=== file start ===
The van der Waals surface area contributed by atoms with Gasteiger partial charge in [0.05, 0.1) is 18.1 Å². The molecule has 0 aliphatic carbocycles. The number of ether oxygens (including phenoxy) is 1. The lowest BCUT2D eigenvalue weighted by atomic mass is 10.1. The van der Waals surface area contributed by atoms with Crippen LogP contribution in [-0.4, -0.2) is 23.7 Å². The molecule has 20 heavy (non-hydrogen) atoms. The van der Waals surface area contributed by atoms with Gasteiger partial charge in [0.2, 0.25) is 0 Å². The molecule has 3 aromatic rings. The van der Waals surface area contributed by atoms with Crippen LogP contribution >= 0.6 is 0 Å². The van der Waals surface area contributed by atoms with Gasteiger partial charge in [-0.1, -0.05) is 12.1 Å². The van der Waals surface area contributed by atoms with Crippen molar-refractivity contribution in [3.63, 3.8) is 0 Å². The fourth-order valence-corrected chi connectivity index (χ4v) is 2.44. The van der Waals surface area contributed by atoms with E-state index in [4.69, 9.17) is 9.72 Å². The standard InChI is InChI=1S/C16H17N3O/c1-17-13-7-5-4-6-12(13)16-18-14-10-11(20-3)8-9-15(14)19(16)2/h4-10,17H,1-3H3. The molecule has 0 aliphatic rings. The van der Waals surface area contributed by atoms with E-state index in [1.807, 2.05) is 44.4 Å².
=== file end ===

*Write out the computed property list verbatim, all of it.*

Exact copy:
The van der Waals surface area contributed by atoms with Gasteiger partial charge in [0.05, 0.1) is 18.1 Å². The molecule has 0 aliphatic carbocycles. The number of ether oxygens (including phenoxy) is 1. The lowest BCUT2D eigenvalue weighted by atomic mass is 10.1. The van der Waals surface area contributed by atoms with Crippen LogP contribution in [-0.4, -0.2) is 23.7 Å². The molecule has 20 heavy (non-hydrogen) atoms. The van der Waals surface area contributed by atoms with Gasteiger partial charge in [0.2, 0.25) is 0 Å². The molecule has 3 aromatic rings. The van der Waals surface area contributed by atoms with Crippen LogP contribution >= 0.6 is 0 Å². The van der Waals surface area contributed by atoms with Gasteiger partial charge in [-0.1, -0.05) is 12.1 Å². The van der Waals surface area contributed by atoms with Crippen molar-refractivity contribution in [3.63, 3.8) is 0 Å². The fourth-order valence-corrected chi connectivity index (χ4v) is 2.44. The van der Waals surface area contributed by atoms with E-state index in [4.69, 9.17) is 9.72 Å². The standard InChI is InChI=1S/C16H17N3O/c1-17-13-7-5-4-6-12(13)16-18-14-10-11(20-3)8-9-15(14)19(16)2/h4-10,17H,1-3H3. The molecule has 0 aliphatic rings. The van der Waals surface area contributed by atoms with E-state index in [1.807, 2.05) is 44.4 Å².